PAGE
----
By Lee-Yandra Paulsen
As the festive season approaches, trauma-related injuries increase, and questions arise regarding the measures in place to ensure public safety and health. Chief of Operations at the Western Cape Department of Health, Dr. Saadiq Karriem, shed light on the subject during an interview with VOC Breakfast.
“This is indeed a very busy time for us, and alcohol often plays a major role in the trauma cases we encounter. Our EMS teams are particularly stretched between December 15th and January 15th each year, responding to roughly 6,000 calls during this period. Many of these calls are trauma-related, involving incidents like near-drownings and mountain rescues,” Dr. Karriem explained.
Collaboration is key during the festive season, and the Department of Health works closely with various organizations, including the South African Police Services (SAPS), Air Mercy Services (AMS), the Disaster teams, and the National Sea Rescue Institute (NSRI). Karriem emphasized the importance of their disaster team and the seamless coordination with traffic authorities, SAPS, and Law Enforcement to ensure swift emergency responses.
In preparation for challenges like load shedding, the department has implemented measures to maintain essential services. This includes the installation of inverters at all facilities, equipped hospitals with generators, and established Uninterruptible Power Supply (UPS) systems and switch-over mechanisms to counteract the effects of load shedding. Furthermore, major hospitals have solar panels installed to ensure power availability.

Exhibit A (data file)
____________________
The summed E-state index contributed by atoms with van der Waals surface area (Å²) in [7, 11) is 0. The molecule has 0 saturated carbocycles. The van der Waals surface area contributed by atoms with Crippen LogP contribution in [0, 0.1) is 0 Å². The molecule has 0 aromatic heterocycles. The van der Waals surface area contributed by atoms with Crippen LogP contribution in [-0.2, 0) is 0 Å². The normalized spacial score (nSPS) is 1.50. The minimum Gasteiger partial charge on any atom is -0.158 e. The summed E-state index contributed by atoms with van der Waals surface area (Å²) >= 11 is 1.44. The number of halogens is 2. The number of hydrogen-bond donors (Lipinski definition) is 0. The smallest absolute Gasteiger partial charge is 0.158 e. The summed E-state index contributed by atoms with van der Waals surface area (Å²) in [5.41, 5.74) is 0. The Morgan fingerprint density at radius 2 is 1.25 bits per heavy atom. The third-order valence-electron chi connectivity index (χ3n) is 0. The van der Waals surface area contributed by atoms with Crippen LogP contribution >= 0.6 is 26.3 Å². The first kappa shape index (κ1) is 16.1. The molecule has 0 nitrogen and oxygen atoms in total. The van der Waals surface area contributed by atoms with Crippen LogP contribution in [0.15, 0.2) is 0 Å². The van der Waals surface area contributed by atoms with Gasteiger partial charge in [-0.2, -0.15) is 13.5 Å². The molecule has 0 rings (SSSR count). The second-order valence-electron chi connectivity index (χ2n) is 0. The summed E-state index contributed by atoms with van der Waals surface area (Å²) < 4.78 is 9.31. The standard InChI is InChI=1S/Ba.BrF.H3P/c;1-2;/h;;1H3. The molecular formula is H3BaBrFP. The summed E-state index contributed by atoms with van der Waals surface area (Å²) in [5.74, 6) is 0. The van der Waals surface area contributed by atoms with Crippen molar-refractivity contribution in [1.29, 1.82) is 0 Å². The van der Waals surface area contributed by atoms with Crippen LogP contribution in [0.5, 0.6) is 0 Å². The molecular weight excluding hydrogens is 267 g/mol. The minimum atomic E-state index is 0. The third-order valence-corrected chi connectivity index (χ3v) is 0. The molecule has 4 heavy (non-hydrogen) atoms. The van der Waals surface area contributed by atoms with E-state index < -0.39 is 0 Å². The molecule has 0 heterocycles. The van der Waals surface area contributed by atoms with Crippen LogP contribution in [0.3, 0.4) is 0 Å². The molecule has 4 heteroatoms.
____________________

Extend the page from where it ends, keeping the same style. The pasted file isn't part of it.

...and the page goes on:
In addition to trauma-related cases, the Department of Health continues its vigilance in monitoring diseases such as COVID-19 and measles. Karriem stressed the importance of maintaining sufficient facility capacity to handle the surge in trauma cases during the festive season while staying vigilant regarding public health concerns like COVID-19 and measles.
Notably, Karriem mentioned that the measles outbreak has not yet been declared over in the Western Cape, with three cases reported in November and eight cases in October. This serves as a reminder that even in the midst of festive preparations, public health remains a priority.